Product Recommendations: Offering Customers the Next Big Thing They Didn’t Even Know They Wanted
There’s more than one way to skin a product recommendation; here is the Optimove approachPosted in Customer Retention, E-Commerce, Personalization, R&D on 23 February 2017 by:
The Importance of the Right Product Recommendation
Product recommendations are as old as the internet. Well, at least as old as Amazon. Introducing customers to the most relevant content based on existing data is a vertical-wide practice: publications try to introduce the most appealing reads, ecomm sites push forward the most relevant products, and gaming sites offer games and apps that each specific player will find most interesting.
Product recommendation campaigns are a powerful way to increase sales, customer satisfaction, customer loyalty and customer lifetime value. The options on the internet are infinite, but for us humans, there are only 24 hours in a day. A user spends an average of 7.5 to 11 minutes on an ecommerce site. If that user browses each item for 10 seconds, by the time he leaves he would have gone through 66 items – a fraction of the items on the site. This means that there’s only a narrow chance the browser will come across the item he was looking for. And that’s only in the case the customer actually knows what he’s looking for in the first place.
To frame the problem: the customer engages with the brand for a limited time, and to make the most out of that time the brand needs an algorithm which will match the specific customer and the most relevant products. This will save the customer time and enable the brand to offer products from the long tail which are not immediately visible on the site.
Content vs. Collaborative Filtering
There are two approaches to serving product recommendation: the content based approach, and the collaborative filtering approach.
The content based approach recommends items based on their attributes. This is done by listing different content attributes for each item, and recommending products which share the same attributes with the ones the customer recently purchased.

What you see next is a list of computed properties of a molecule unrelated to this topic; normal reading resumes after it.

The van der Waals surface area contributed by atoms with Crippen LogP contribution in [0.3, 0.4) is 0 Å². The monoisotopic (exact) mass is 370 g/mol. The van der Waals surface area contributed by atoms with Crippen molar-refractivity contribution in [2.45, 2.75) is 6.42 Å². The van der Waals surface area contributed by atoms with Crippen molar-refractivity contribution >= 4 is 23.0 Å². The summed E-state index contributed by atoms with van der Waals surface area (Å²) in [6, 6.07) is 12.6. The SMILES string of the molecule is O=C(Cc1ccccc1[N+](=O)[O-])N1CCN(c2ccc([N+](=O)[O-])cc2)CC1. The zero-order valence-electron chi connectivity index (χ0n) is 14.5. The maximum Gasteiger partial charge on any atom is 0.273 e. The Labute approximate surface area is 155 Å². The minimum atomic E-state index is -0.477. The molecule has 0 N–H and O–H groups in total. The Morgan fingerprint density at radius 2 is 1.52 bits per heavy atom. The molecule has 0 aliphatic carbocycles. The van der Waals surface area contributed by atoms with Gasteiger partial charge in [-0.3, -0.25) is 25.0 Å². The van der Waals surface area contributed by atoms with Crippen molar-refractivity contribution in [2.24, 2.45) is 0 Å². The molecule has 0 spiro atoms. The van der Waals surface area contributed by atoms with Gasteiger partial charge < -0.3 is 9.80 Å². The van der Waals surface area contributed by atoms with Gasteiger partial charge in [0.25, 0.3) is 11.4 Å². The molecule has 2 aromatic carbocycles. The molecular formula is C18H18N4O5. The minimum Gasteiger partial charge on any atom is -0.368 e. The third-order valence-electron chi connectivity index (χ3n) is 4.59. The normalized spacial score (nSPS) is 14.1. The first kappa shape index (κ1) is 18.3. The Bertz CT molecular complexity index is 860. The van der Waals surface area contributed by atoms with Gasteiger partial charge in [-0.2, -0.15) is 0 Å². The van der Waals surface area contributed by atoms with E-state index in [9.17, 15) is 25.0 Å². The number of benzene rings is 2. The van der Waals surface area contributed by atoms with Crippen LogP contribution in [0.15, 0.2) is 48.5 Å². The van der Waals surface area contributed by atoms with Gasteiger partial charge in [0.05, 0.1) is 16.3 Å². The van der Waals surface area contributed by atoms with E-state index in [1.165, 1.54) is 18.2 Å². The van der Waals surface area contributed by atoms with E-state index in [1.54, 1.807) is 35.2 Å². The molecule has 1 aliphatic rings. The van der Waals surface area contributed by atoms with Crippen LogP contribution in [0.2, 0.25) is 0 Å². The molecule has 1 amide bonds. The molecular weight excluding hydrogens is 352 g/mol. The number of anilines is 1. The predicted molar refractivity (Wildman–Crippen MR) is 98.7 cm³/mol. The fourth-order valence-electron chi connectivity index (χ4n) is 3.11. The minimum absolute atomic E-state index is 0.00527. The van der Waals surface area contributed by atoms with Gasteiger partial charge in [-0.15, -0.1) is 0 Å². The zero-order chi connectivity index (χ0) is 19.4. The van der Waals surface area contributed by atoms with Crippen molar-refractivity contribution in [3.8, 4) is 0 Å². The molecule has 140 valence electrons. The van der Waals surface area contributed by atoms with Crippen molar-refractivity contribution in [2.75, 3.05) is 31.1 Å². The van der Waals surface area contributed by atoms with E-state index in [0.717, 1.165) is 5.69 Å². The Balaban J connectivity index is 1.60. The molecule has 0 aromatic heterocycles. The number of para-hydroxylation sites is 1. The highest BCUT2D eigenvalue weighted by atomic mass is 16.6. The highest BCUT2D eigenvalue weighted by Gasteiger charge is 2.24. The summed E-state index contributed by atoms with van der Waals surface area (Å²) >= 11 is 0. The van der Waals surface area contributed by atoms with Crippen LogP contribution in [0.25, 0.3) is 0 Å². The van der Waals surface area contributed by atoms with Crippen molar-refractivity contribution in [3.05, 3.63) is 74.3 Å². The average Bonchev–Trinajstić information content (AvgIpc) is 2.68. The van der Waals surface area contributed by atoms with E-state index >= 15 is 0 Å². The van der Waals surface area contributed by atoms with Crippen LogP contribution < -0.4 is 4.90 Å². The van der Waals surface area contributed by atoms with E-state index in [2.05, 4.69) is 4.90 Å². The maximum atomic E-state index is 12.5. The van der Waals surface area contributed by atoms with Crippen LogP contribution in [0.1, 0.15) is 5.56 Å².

This works well for items that have actual content, such as books or movies, where we can look at genre, actors, era, type etc., so for a customer who’s watched The Godfather, we might recommend The Sopranos. The paradigm doesn’t work as well for items which have less distinct attributes, for example make-up, dietary supplements, vacations, clothes and so on.
Additionally, with content-based recommendations we run the risk of recommending the same things over and over again, not enabling the customer to widen his or her horizons and to enjoy the serendipitous discovery of items that lie outside their comfort zone.
Collaborative filtering flips the model around: we start off not with the product’s attributes but with the collective wisdom of the brands’ users, by using data from other customers to predict which items the next customer might like. We assume that people who agreed in the past will agree again in the future.
The pros of this method are ease of implementation (no need to attribute different content values to items), no domain dependency (since the methodology is content-agnostic it can be used across many domains), and serendipity (the chance that the user will come across items which he wouldn’t have looked for independently but will still enjoy).
In some cases, it may be beneficial to use a hybrid approach which looks at both content attributes and filtering.
The Two Faces of Collaborative Filtering
Collaborative filtering can be implemented in two ways: memory based and model based. The memory based method uses all the data in the system, while the model based approach relies on clustering or latent variables to measure similarity between items.
The memory based method may be built on a user-to-user approach or on an item-to-item approach. In both cases, we compute the distance between users or items. For the user-to-user approach, for example, we find the k customers who are most similar to the target customer (his “neighbors”), and produce recommendations based on these neighbors’ preferences.
How Optimove Uses Collaborative Filtering for Product Recommendations
For the new Optimove product recommendation module we used a memory-based collaborative filtering algorithm. This was the perfect fit for our users who work in a variety of domains, from snacks to bags to socks.
Optimove-generated product recommendations help expose customers to products and product categories that they haven’t explored before, but are likely to find appealing. Combined with Optimove’s advanced customer segmentation, product recommendation campaigns enable the creation of hyper-targeted communications that are further personalized for each individual customer. For example: a campaign targeting sale-seekers will be so much more powerful if it showcased not only the general offer, but also specific products that each customer may be interested in and their marked down prize. This added layer of personalization has the potential to capture the hearts of even the most aloof customers in your database.